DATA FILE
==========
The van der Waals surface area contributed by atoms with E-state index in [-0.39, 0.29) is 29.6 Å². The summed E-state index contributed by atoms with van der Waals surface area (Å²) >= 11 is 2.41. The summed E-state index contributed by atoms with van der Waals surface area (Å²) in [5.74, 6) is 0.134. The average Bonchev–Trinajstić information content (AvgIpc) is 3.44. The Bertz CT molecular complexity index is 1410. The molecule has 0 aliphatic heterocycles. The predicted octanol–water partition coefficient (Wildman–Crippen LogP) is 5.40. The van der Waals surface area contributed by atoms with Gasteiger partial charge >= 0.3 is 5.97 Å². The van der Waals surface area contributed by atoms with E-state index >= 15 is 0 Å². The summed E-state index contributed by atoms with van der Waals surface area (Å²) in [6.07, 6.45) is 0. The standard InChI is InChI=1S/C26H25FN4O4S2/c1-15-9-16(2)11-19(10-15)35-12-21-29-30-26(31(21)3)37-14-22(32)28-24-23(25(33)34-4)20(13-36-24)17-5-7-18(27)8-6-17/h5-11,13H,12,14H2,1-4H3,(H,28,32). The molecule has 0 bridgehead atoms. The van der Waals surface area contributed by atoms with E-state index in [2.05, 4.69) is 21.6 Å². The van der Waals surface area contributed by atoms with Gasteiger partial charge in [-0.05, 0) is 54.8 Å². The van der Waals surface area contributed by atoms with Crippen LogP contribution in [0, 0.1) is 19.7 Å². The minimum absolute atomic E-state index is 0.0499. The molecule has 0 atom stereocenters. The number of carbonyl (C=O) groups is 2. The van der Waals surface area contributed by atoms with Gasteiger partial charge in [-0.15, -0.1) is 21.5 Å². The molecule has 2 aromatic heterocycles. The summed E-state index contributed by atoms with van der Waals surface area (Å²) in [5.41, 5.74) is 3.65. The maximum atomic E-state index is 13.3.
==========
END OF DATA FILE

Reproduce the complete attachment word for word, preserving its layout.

The van der Waals surface area contributed by atoms with E-state index in [-0.39, 0.29) is 29.6 Å². The summed E-state index contributed by atoms with van der Waals surface area (Å²) >= 11 is 2.41. The summed E-state index contributed by atoms with van der Waals surface area (Å²) in [5.74, 6) is 0.134. The average Bonchev–Trinajstić information content (AvgIpc) is 3.44. The Bertz CT molecular complexity index is 1410. The molecule has 0 aliphatic heterocycles. The predicted octanol–water partition coefficient (Wildman–Crippen LogP) is 5.40. The van der Waals surface area contributed by atoms with Gasteiger partial charge >= 0.3 is 5.97 Å². The van der Waals surface area contributed by atoms with E-state index >= 15 is 0 Å². The summed E-state index contributed by atoms with van der Waals surface area (Å²) in [6.07, 6.45) is 0. The standard InChI is InChI=1S/C26H25FN4O4S2/c1-15-9-16(2)11-19(10-15)35-12-21-29-30-26(31(21)3)37-14-22(32)28-24-23(25(33)34-4)20(13-36-24)17-5-7-18(27)8-6-17/h5-11,13H,12,14H2,1-4H3,(H,28,32). The molecule has 0 bridgehead atoms. The van der Waals surface area contributed by atoms with E-state index in [2.05, 4.69) is 21.6 Å². The van der Waals surface area contributed by atoms with Gasteiger partial charge in [-0.05, 0) is 54.8 Å². The van der Waals surface area contributed by atoms with Crippen LogP contribution in [0, 0.1) is 19.7 Å². The minimum absolute atomic E-state index is 0.0499. The molecule has 0 atom stereocenters. The number of carbonyl (C=O) groups is 2. The van der Waals surface area contributed by atoms with Gasteiger partial charge in [-0.15, -0.1) is 21.5 Å². The molecule has 2 aromatic heterocycles. The summed E-state index contributed by atoms with van der Waals surface area (Å²) in [5.41, 5.74) is 3.65. The maximum atomic E-state index is 13.3.